But before the deal is done, they have to get the business folks involved in the process. And this was interesting to me. Before the final audition with the business folks, your contract actually has to negotiate a price. And you sign a contract before the final audition. Right?

OFFERMAN: That's correct.

DAVIES: How does that affect what happens?

OFFERMAN: Well, again, you know, that desperation I referred to earlier comes into full effect. Those are the most miserable days and the most sought-after circumstances. You know, if you're an out-of-work actor, pilot season is a season of lottery tickets, where you hope you get to the store and you hope you buy your ticket. You've auditioned for all these pilots. And you just hope that your chemistry is right with a certain role, with the tone of a certain show. And it could be anything - could be a comedy. You know, it could be another "CSI" offshoot. Whatever it is, you're just looking for a spot, you know.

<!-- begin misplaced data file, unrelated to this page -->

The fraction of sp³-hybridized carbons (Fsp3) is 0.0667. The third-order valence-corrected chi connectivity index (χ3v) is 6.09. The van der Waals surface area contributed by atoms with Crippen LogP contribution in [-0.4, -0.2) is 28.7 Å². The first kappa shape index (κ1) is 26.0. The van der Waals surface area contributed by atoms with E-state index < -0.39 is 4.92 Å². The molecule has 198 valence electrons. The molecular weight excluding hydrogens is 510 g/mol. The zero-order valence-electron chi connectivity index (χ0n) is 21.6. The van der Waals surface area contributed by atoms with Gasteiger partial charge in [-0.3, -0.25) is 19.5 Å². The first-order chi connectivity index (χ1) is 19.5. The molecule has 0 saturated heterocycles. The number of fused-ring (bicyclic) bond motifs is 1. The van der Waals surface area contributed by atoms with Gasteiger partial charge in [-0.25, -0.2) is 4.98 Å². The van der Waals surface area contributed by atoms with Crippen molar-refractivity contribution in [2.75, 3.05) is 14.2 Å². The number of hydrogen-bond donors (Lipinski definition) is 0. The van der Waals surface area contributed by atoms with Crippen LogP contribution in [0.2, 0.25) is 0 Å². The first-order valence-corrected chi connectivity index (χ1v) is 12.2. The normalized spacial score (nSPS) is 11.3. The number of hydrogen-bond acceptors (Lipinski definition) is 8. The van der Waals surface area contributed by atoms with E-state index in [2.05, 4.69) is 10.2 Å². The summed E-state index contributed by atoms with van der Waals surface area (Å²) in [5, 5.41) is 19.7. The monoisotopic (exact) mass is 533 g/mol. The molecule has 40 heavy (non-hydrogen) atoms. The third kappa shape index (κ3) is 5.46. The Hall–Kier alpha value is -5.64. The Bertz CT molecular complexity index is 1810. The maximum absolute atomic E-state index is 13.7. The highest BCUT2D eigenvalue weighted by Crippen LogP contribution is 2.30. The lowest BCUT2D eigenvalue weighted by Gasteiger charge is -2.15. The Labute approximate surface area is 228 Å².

And so when that happens and you find a slot into which you fit, there are usually three to five of you. And if you're lucky enough to have this happen repeatedly, it's often the same three to five of you. You keep running into the same gang. There's a great actor named Michael Cudlitz who had a great run on that zombie show "The Walking Dead." We read against each other for two dozen things. I called him the blonde me, and I was the brunette Michael Cudlitz.